All of this was avoidable, Holland Edwards feels, since there was nothing tricky about his diagnosis. "The infection that Jeremy had was endocarditis, which is very common among IV drug users, because they're putting bacteria right into their blood. It should have been the first thing anyone thought of for someone like him. He had a high pulse rate from the time he got into jail and was complaining about chest and body pains — and when I talked to several doctors about this, I didn't even have to get that far into the explanation before they said, 'Oh, endocarditis.' It's just obvious to trained people that's what happened."
Why didn't the staffers at the detention center come to this conclusion? Holland Edwards believes "they're so hellbent on treating everybody like they're faking and that they're trying to gain some kind of advantage that they didn't react when it became a glaringly obvious emergency."
The twin roots of this bias are dollars and cents, she maintains. "One of the allegations in the complaint is that Correctional Health Partners has a contract that calls for them to pay the first $200,000 each year for patient medical, and after that, Pueblo has to pay. And it's not good for them if they want to keep the contract if Pueblo has to pay. They advertise themselves as reducing what they call 'unnecessary medical and hospitalizations,' and if you hospitalize someone who's faking, it costs you a whole bunch of money. So it's cheaper to bet that they're faking — and if you're wrong, pay off the lawsuit."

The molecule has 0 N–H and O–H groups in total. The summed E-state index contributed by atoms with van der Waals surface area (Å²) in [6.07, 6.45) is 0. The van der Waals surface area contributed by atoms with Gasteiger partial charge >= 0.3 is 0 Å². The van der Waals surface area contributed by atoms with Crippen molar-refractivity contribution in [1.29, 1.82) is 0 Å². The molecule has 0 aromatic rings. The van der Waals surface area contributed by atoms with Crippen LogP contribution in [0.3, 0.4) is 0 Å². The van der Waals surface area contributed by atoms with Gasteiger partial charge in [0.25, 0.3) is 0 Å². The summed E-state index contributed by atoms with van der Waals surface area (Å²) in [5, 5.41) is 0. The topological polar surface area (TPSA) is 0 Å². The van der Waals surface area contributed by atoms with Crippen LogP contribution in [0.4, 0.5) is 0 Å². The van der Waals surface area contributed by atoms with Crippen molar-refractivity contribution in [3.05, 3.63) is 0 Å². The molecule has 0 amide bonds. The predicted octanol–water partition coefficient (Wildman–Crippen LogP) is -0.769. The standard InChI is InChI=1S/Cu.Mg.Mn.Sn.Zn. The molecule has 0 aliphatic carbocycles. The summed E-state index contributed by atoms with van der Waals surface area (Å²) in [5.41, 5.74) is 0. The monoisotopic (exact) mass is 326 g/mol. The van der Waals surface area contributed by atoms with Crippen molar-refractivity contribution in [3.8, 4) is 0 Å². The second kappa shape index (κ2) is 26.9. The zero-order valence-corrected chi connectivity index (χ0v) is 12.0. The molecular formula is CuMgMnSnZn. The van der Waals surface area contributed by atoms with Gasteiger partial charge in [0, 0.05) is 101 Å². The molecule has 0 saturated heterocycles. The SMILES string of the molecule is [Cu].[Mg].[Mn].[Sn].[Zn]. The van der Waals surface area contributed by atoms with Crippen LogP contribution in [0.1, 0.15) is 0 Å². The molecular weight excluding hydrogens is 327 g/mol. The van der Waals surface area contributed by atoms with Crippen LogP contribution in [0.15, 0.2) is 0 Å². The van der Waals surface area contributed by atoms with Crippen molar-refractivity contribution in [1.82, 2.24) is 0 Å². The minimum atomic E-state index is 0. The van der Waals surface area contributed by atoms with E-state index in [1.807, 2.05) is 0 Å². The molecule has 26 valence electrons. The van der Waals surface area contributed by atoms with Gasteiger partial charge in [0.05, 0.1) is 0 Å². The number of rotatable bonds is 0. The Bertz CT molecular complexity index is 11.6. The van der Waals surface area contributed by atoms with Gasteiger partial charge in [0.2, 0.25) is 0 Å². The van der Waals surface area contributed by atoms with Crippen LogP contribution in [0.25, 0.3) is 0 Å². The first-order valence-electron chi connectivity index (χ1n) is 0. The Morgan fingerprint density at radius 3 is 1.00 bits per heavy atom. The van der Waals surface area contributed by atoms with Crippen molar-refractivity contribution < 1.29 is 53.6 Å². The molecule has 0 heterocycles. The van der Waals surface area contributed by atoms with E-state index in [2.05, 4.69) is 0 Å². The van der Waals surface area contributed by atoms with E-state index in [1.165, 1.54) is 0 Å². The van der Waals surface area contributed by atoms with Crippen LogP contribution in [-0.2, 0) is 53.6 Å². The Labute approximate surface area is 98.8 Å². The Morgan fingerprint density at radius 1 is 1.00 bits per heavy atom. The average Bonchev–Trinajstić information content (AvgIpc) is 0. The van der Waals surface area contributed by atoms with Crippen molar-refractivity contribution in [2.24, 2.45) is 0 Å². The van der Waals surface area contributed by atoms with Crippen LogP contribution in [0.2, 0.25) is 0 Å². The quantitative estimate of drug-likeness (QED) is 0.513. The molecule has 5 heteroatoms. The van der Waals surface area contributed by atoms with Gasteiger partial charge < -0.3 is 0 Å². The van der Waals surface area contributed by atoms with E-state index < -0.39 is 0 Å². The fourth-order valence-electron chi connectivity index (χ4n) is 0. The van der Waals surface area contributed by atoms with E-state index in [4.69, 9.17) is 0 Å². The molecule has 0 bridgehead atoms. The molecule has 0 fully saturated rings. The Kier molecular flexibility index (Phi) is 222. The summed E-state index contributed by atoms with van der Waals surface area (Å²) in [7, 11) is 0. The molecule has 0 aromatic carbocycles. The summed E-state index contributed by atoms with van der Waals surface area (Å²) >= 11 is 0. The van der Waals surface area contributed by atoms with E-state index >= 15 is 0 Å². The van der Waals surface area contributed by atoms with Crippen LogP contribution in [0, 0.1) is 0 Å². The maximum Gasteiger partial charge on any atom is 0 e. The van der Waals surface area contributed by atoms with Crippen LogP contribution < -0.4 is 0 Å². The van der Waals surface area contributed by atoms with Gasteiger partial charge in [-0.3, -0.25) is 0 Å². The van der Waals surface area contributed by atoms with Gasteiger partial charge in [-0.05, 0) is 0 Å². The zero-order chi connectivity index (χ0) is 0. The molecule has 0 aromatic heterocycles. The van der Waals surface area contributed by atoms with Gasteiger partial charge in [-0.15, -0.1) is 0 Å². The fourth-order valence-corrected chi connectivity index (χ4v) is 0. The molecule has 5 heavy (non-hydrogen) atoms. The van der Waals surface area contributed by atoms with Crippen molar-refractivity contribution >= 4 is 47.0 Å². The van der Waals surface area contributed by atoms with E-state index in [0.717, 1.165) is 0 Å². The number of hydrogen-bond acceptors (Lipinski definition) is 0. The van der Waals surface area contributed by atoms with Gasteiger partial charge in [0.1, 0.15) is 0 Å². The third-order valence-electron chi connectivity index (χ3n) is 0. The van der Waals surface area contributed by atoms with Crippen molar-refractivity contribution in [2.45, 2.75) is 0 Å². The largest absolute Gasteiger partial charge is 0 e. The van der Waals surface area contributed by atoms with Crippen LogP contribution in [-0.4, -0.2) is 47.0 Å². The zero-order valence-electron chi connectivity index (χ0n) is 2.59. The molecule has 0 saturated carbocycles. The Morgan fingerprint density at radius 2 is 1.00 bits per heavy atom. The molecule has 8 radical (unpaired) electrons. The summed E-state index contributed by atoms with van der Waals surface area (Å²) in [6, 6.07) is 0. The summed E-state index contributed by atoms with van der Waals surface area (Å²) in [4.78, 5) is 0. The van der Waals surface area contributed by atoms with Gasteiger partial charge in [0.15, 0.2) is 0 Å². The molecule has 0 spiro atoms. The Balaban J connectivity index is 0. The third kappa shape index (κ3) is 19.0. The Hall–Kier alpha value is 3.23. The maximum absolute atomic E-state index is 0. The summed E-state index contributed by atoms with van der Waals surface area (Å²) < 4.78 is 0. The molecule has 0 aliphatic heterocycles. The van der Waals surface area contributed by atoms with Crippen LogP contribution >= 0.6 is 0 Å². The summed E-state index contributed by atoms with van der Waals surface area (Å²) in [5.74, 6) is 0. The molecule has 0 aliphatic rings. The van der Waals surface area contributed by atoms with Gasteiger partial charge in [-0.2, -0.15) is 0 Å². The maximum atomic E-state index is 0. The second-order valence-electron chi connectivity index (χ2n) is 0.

For Holland Edwards, this sequence of events calls to mind the story of Jeffrey Lillis, described in our recent post "Three Horrendous, Easily Preventable Colorado Jail Deaths." In his case, which her firm is handling in conjunction with attorney David Lane, "it was a different jail but the same problem. He had bacterial pneumonia, and they basically chose to treat it as a viral illness and said, 'If we're right, he'll get better.' But they were wrong, and he died."